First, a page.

Another embodiment of prosthesis heater 30 is set forth in FIG. 2. Like the embodiment of FIG. 1, the embodiment of FIG. 2 includes control electronics 32 powered by an internal power supply, such as batteries 14 a, 14 b. The control electronics 32 produce an electrical heating signal that is sent to a heat transfer mechanism, such as a self-heating clasp 22 or a self-heating pad 24, in response to an On/Off switch 34 being placed in the “On” position. The heat transfer mechanism 22, 24 is attached to the device through an electrical cable 36 that is detachable from the housing 38 through the use of a socket or similar mechanism. Thus, if the metal prosthesis is configured such that a pad 24 would be more appropriate for applying heat to the prosthesis, the pad 24 may be plugged into the heater 30 and utilized. Conversely, if a clasp 22 can be easily attached to the neck of the prosthesis, the pad 24 may be replaced with the clasp 22. Heat generated by the clasp 22 is transferred from the neck of the prosthesis to the stem and the cement in contact with prosthesis.
While a clasp 22 and pad 24 are shown, it will be appreciated that a variety of different heat transfer mechanisms can be used with the embodiments shown in FIGS. 1 and 2. In particular, the different types of transfer mechanisms set forth in FIGS. 6A-F and discussed in more detail below could be employed.
With further reference to FIG. 2, a temperature gauge 40 is mounted on the housing 38 to provide a visual indication of the temperature of the installed heat transfer mechanism 22, 24 as sensed by a temperature sensor. The temperature gauge 40 allows medical personnel to monitor the amount of heat being transferred to the metal prosthesis. This is extremely important in certain applications because excessive amounts of heat may damage portions of the patient's bone or other tissue that are in contact with the prosthesis. A timer may also be provided to monitor the length of time in which heat is being transferred to prosthesis.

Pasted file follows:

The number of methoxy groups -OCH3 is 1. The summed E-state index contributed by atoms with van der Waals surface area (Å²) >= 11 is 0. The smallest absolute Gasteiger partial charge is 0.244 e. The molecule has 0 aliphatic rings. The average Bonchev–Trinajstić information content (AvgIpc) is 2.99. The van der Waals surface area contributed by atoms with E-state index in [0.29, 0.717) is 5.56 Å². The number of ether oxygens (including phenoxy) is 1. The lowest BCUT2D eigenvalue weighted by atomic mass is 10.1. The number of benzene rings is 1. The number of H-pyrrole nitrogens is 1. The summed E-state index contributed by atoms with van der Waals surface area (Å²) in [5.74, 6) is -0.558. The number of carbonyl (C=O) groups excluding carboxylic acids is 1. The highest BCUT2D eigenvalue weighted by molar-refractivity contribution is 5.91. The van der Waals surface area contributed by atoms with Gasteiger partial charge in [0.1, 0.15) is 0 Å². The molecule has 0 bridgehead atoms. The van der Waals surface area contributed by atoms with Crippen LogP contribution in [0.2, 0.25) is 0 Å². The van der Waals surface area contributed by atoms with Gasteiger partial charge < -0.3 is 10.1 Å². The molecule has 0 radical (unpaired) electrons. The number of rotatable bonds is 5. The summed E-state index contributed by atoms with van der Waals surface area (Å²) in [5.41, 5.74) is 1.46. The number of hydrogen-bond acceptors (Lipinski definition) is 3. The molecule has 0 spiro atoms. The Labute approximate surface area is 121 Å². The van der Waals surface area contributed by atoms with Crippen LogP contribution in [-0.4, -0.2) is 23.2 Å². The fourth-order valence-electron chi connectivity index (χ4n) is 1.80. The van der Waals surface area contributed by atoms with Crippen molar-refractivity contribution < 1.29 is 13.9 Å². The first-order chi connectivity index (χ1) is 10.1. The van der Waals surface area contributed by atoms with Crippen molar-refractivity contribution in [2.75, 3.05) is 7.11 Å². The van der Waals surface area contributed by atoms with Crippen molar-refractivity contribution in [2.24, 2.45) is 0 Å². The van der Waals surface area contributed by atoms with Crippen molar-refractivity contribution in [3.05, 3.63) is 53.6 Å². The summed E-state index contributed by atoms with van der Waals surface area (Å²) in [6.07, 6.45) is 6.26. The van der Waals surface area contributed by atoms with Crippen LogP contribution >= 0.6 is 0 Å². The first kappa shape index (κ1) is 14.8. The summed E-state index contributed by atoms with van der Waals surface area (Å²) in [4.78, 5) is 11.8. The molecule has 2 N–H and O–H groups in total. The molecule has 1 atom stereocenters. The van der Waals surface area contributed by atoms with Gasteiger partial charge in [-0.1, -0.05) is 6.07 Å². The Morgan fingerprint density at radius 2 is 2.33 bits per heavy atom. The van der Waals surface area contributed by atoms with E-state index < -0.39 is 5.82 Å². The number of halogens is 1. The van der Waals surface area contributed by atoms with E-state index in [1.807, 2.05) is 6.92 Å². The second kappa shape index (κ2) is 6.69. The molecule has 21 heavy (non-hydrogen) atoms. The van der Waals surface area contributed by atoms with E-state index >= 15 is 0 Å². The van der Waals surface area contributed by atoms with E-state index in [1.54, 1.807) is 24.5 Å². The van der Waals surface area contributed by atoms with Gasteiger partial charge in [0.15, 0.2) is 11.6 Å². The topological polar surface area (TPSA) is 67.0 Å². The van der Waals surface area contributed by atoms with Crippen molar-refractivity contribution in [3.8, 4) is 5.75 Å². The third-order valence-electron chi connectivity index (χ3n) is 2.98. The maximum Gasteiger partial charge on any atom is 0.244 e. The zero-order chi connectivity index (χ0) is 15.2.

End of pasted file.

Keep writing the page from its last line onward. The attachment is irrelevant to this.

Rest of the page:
FIG. 3 discloses yet another embodiment of a prosthesis heater 50. The prosthesis heater 50 includes a housing 52 that contains an internal power supply, such as batteries 14 a, 14 b, and a microprocessor 54 that respectively power and control the prosthesis heater 50. A temperature gauge 56 displays a reading that is indicative of the temperature of the heat transfer mechanism 22, 24 that is coupled to the prosthesis heater 50 through an electrical connection 58. A heating control 60 is provided to enable a user to adjust the amount of heat produced by the heat transfer mechanism 22, 24 by adjusting the amount of power supplied to the heat transfer mechanism 22, 24. Alternatively, the temperature gauge 56 may be replaced by, or supplemented with, a power gauge that displays a signal indicative of the amount of power being supplied to the heat transfer mechanism 22, 24.
FIG. 4 discloses an embodiment of a prosthesis heater 70 that is designed to work with preexisting medical equipment. The prosthesis heater 70 includes a specially configured heater tip 72 designed for mating with a metal prosthesis and a power control 74 that enables a user to control the amount of power supplied to the heater tip 72. Line 76, which may include one or more lines, in one embodiment electrically couples the prosthesis heater 70 to power supply 80 through a set of connection ports 82 a, 82 b. In this embodiment, power supply 80 is a readily available electrical power supply commonly used in the medical industry that provides an electrical signal to power the prosthesis heater 70 through line 76. Alternatively, power supply 80 functions as a direct heat supply source that heats a medium, such as air or water, and then forces the heated medium by way of line 76 to the prosthesis heater 70. In this embodiment, line 76 is a set of flexible tubes capable of conducting the heated medium to and from the heater 70. Heated air may be applied directly to the cement/implant interface with heater tip 72 or indirectly to a sterile covering placed over the area to be heated. The use of preexisting medical equipment to power the prosthesis heater 70 reduces the costs associated with its use. In addition, as discussed in more detail below, it facilitates the advantageous use of disposable sterile prosthesis heater tips 72 which are preferably made from or coated with a material that inhibits the tip 72 from scratching or otherwise marring the prosthesis.